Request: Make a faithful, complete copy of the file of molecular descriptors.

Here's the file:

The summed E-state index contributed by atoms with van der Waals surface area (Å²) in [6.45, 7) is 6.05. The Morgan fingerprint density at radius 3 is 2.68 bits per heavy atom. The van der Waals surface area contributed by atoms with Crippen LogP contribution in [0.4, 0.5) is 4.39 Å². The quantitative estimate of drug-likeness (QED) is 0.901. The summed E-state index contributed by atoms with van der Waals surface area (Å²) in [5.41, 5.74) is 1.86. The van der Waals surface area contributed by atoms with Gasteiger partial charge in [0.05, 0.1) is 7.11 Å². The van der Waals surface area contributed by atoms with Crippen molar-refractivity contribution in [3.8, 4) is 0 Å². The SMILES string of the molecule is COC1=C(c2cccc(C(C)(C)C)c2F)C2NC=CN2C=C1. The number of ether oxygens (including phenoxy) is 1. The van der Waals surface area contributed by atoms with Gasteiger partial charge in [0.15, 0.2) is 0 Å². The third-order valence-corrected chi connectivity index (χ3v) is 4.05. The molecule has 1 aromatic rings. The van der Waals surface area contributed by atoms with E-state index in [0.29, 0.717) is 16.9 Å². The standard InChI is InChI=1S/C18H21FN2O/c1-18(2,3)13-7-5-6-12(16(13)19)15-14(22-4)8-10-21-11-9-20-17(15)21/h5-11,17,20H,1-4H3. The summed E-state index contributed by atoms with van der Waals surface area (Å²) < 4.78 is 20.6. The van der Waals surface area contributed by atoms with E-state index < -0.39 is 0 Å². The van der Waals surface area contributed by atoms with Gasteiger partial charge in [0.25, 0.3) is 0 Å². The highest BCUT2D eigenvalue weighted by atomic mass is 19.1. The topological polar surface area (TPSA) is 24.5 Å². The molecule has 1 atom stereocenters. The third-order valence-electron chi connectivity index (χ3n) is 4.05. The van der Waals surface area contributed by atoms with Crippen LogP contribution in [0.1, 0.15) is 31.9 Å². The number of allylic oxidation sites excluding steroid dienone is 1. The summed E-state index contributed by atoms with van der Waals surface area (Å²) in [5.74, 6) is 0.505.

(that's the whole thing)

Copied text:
The summed E-state index contributed by atoms with van der Waals surface area (Å²) in [6.45, 7) is 6.05. The Morgan fingerprint density at radius 3 is 2.68 bits per heavy atom. The van der Waals surface area contributed by atoms with Crippen LogP contribution in [0.4, 0.5) is 4.39 Å². The quantitative estimate of drug-likeness (QED) is 0.901. The summed E-state index contributed by atoms with van der Waals surface area (Å²) in [5.41, 5.74) is 1.86. The van der Waals surface area contributed by atoms with Gasteiger partial charge in [0.05, 0.1) is 7.11 Å². The van der Waals surface area contributed by atoms with Crippen molar-refractivity contribution in [3.8, 4) is 0 Å². The SMILES string of the molecule is COC1=C(c2cccc(C(C)(C)C)c2F)C2NC=CN2C=C1. The number of ether oxygens (including phenoxy) is 1. The van der Waals surface area contributed by atoms with Gasteiger partial charge in [0.15, 0.2) is 0 Å². The third-order valence-corrected chi connectivity index (χ3v) is 4.05. The molecule has 1 aromatic rings. The van der Waals surface area contributed by atoms with E-state index in [0.29, 0.717) is 16.9 Å². The standard InChI is InChI=1S/C18H21FN2O/c1-18(2,3)13-7-5-6-12(16(13)19)15-14(22-4)8-10-21-11-9-20-17(15)21/h5-11,17,20H,1-4H3. The summed E-state index contributed by atoms with van der Waals surface area (Å²) < 4.78 is 20.6. The van der Waals surface area contributed by atoms with E-state index < -0.39 is 0 Å². The van der Waals surface area contributed by atoms with Gasteiger partial charge in [0.25, 0.3) is 0 Å². The highest BCUT2D eigenvalue weighted by atomic mass is 19.1. The topological polar surface area (TPSA) is 24.5 Å². The molecule has 1 atom stereocenters. The third-order valence-electron chi connectivity index (χ3n) is 4.05. The van der Waals surface area contributed by atoms with Crippen LogP contribution in [0.1, 0.15) is 31.9 Å². The number of allylic oxidation sites excluding steroid dienone is 1. The summed E-state index contributed by atoms with van der Waals surface area (Å²) in [5.74, 6) is 0.505.